Dzongsar Khyentse Rinpoche Urges “Radical” Reform of Tulku Training in the Vajrayana Tradition

By Craig Lewis
Buddhistdoor Global | 2016-08-24 |
In an impassioned public statement, Dzongsar Khyentse Rinpoche has called for a fundamental reform of tulku education in the Himalayan Buddhist tradition. From i.ytimg.comIn an impassioned public statement, Dzongsar Khyentse Rinpoche has called for a fundamental reform of tulku education in the Himalayan Buddhist tradition. From

Renowned Bhutanese lama, filmmaker, and writer Dzongsar Jamyang Khyentse Rinpoche on Monday issued a strongly worded statement via Facebook titled “Time for radical change in how we raise our tulkus,” in which he roundly criticizes the environment in which the recognized incarnations of lamas in Vajrayana Buddhist tradition are identified, raised, and educated for their roles in the modern world.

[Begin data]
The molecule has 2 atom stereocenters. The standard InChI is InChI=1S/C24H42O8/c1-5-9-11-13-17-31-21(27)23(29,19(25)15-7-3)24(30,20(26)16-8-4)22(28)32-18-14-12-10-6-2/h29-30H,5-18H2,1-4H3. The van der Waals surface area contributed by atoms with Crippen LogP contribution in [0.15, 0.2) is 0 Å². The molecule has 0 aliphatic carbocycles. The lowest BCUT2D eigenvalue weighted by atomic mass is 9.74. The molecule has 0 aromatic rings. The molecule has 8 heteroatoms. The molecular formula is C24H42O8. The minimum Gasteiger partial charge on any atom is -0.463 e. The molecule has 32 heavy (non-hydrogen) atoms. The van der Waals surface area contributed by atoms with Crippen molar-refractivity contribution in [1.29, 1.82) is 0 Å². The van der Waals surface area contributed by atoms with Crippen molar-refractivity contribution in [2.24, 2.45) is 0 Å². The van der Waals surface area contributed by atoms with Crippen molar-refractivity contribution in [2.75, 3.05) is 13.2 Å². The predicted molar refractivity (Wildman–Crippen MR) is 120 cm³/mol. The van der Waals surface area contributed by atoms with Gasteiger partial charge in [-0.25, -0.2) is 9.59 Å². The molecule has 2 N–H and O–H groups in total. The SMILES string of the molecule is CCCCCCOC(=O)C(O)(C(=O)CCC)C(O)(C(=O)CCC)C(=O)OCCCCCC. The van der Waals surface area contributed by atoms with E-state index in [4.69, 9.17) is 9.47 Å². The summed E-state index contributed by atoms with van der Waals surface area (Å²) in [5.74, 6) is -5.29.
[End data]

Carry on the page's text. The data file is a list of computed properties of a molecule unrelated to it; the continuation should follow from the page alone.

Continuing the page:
In the lengthy essay of some 4,300 words, the respected teacher underlines the dangers presented by the uncritical veneration of incarnate lamas who, having been recognized from a very young age, often live insulated by tradition in “prisons of privilege” that leave them unable to relate to their followers or with the realities and challenges of living in contemporary society. Dzongsar Khyentse Rinpoche’s statement also points out the fundamental flaws he sees as ingrained in the established systems for raising and training young tulkus and criticizes some of the changes that have taken place in those institutions since his own upbringing.

“Moving from one life to the next is not like moving from one room to another. There have been tremendous changes over time, which require new forms of training if tulkus are to manifest their true nature and qualities,” Rinpoche observes. “Blind student adoration, often arising from cultural preconceptions, conceals from us the need to re-examine the training these young tulkus actually need.” (Dzongsar Jamyang Khyentse Facebook)